15 January, 2017

The lowdown on yesterday's day of wrestling

Sorry for the poor quality of these photos, I've pretty much
given up on taking photo. These are screen shots of the videos.
This feels like a retro photo. Our youngest son pinning his
opponent, something his big brother has done many times
before. Of course our eldest is much bigger now, so seeing
a younger, smaller version of the same thing takes me back.
The coach in the background is the same too: Coach Rudd
who patiently answered all our questions in those early years
of attending those meets.
Well yesterday, as expected, was a big day. We all left between 6.10 and 7am and got back between 4pm and 6pm. 

We didn't go so far distance-wise. 11km for David and our two oldest boys to the high school meet at the American School in Japan (ASIJ), about 45 minutes drive to get there. 22km for myself and our youngest to the middle school meet at  Yokota US Air Force Base. It took us about an hour to get there (longer to get home, because I missed a turn and took a while to figure that out).

Our school is at the top right in this map. These weren't our exact routes,
but are close enough to give you an idea.
This was the first time I'd seen our youngest son wrestle live in Japan. And one of the few times I've missed our eldest son wrestle in Japan. 
Our eldest son piling on the points in his second match
yesterday. These two have opposed one another many times
in the last two seasons. They've both won, so the outcome
is never certain. However our son has not been beaten by
him yet this season.
It was like going back in time, just a little. We cut our teeth in wrestling on two seasons of middle school meets. Going back to that was indeed interesting. Middle school meets are less intense and slower paced. 

But I missed sharing the day with my veteran-high-school-wrestling-parent-friends. We had a lot of parents at the middle school meet (eight parents for seven kids plus the coach), but most were at their first or second meet watching their brand-new young wrestlers. But it was fun to help them understand some of what was going on, like how a ref decided who won in the case of a match finishing in a tie. Or why a wrestler might do the move you can see our eldest doing in the lower photo here: grabbing the opponents legs and flipping them over.

However, those same high-school-parent friends were messaging me with regular updates from the high school meet. One even did a Live video on Facebook with our son's most challenging bout (the lower photo is a screenshot from that bout) and I watched it in the foodcourt at the air base just before we left for home. So encouraging to have friends do that!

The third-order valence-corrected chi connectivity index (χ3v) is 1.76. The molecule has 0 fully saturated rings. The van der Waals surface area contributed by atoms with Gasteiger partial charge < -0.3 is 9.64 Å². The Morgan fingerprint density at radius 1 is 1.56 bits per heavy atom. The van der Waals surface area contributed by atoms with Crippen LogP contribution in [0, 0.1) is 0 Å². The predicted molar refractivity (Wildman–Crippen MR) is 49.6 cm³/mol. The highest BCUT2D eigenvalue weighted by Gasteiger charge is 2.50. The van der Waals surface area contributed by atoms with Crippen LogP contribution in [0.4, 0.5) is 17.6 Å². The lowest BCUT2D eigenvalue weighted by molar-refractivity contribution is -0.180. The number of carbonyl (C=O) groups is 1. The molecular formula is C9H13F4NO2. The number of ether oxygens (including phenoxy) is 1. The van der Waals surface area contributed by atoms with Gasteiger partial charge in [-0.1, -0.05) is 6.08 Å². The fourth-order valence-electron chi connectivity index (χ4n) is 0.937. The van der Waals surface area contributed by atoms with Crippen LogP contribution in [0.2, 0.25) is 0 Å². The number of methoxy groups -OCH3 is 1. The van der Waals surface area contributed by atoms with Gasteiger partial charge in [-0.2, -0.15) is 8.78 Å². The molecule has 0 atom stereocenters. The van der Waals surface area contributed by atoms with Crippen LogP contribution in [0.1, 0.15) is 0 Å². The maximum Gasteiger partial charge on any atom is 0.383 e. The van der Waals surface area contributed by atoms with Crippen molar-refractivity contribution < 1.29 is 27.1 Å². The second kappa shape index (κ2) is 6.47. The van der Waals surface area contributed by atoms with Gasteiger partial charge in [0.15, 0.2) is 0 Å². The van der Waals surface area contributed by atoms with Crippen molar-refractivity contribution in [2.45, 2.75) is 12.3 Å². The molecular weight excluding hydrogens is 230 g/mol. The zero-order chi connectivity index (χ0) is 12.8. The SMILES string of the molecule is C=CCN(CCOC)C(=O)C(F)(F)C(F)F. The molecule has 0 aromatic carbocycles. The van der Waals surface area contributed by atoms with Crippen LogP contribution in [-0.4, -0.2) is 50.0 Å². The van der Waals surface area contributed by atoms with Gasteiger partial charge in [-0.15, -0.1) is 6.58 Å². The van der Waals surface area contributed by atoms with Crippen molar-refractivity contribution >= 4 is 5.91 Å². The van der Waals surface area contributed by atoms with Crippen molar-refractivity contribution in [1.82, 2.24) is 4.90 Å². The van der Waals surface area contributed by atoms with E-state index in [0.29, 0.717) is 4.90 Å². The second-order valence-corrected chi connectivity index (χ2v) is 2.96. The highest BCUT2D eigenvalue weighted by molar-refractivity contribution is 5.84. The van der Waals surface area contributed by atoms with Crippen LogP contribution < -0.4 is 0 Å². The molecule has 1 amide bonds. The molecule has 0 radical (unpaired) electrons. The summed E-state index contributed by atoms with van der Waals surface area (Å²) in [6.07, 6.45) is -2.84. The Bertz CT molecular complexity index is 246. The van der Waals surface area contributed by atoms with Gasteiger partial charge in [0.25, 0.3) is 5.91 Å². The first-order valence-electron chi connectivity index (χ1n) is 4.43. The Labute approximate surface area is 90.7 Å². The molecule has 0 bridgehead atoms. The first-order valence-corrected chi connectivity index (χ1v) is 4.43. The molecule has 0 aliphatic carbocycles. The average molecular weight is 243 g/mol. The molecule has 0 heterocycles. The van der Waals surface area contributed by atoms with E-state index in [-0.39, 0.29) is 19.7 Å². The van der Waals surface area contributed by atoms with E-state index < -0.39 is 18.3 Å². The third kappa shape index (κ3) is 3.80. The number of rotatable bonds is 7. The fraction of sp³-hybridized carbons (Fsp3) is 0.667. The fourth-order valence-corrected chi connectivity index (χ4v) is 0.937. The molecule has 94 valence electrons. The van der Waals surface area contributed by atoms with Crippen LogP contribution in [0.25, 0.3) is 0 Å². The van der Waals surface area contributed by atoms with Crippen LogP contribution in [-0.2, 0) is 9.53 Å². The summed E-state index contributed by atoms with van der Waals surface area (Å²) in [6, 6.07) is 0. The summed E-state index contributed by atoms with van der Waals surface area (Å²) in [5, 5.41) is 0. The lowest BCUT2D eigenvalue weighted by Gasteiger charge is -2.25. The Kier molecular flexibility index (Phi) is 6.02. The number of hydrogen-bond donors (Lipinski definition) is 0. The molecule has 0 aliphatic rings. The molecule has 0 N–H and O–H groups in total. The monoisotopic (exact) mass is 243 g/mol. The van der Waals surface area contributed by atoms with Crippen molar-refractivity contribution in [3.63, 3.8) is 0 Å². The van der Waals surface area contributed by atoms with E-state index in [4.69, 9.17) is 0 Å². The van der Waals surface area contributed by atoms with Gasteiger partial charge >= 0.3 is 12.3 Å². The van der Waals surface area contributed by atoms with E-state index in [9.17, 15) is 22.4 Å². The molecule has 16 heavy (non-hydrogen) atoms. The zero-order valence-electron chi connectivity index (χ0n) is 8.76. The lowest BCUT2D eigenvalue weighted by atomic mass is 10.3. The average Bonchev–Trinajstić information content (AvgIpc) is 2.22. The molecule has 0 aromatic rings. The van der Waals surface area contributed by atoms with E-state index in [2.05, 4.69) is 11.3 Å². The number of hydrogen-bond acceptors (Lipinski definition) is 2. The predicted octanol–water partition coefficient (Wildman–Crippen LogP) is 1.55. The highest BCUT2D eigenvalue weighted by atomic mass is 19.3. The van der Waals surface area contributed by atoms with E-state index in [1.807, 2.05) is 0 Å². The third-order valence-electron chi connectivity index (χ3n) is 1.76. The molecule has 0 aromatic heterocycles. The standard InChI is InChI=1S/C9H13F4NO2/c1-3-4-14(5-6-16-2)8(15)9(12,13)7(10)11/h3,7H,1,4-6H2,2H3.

The surprise for me yesterday were the girls. This is the first time we've had a female middle school team and only the third year we've had them in the high school team. They added so much life to the team yesterday. The boys were all pretty quiet and keeping to themselves, but the girls were interactive and bubbly. I've often felt a bit lonely as one of the few females around (though having enthusiastic mum-friends coming in the last year has been wonderful). I'm okay with hanging with "the guys" but yesterday was delightful.

Not just joy and personality, but they were so intelligent about their wrestling. They were asking questions, analysing the bouts gone, and planning ahead for the coming ones. Always learning. And they were good. They've impressed others too. I talked to some of the female wrestlers from another school who expressed their admiration (and fear). Additionally on the end of one of the videos we heard (presumably) a coach tell his wrestlers: "If you guys wrestled half as hard as the CAJ girls do, you'd be really good. I'm not kidding'. They're mean!" They are very intense, but there are smiles as soon as the bout is over. They have great on-off switches. And they really enjoy their wrestling to boot!

I enjoyed the status of being the mum of one of the wrestlers that these new wrestlers admire (our eldest seems to be a bit of a hero...), but I could encourage them in the knowledge that his early seasons weren't spectacular. They could barely imagine that he was once 12 and in grade seven, skinny and lanky, and not winning like he does today!

If you're wondering, our girls don't train with the boys, nor do they wrestle boys in competition. I think that is something that's quite appealing to them (this clear line is not generally drawn at other schools). Not only is it not that fun for a girl to wrestle a boy, it's not that great the other way either. 

The lowdown on the results from yesterday are this:

17 y.o. son: There were three "duels" (see Friday's post), but one school didn't have someone in our son's weight category, so he school full points for the team by just turning up. He won his other two matches too.
11 y.o. son: He had a round robin competition and was in a four-"man"-bracket. He won two of his three bouts and got a silver. 

This afternoon I'm trying to rest in preparation for getting back into "real life" tomorrow. Though my body has finally succumbed to a cold, after three days of a scratchy throat and slightly drippy nose. Perhaps yesterday was the last straw? Unfortunately it isn't a slow week, but if things continue to go south (especially with my inevitable asthma), I may have to cancel some things.

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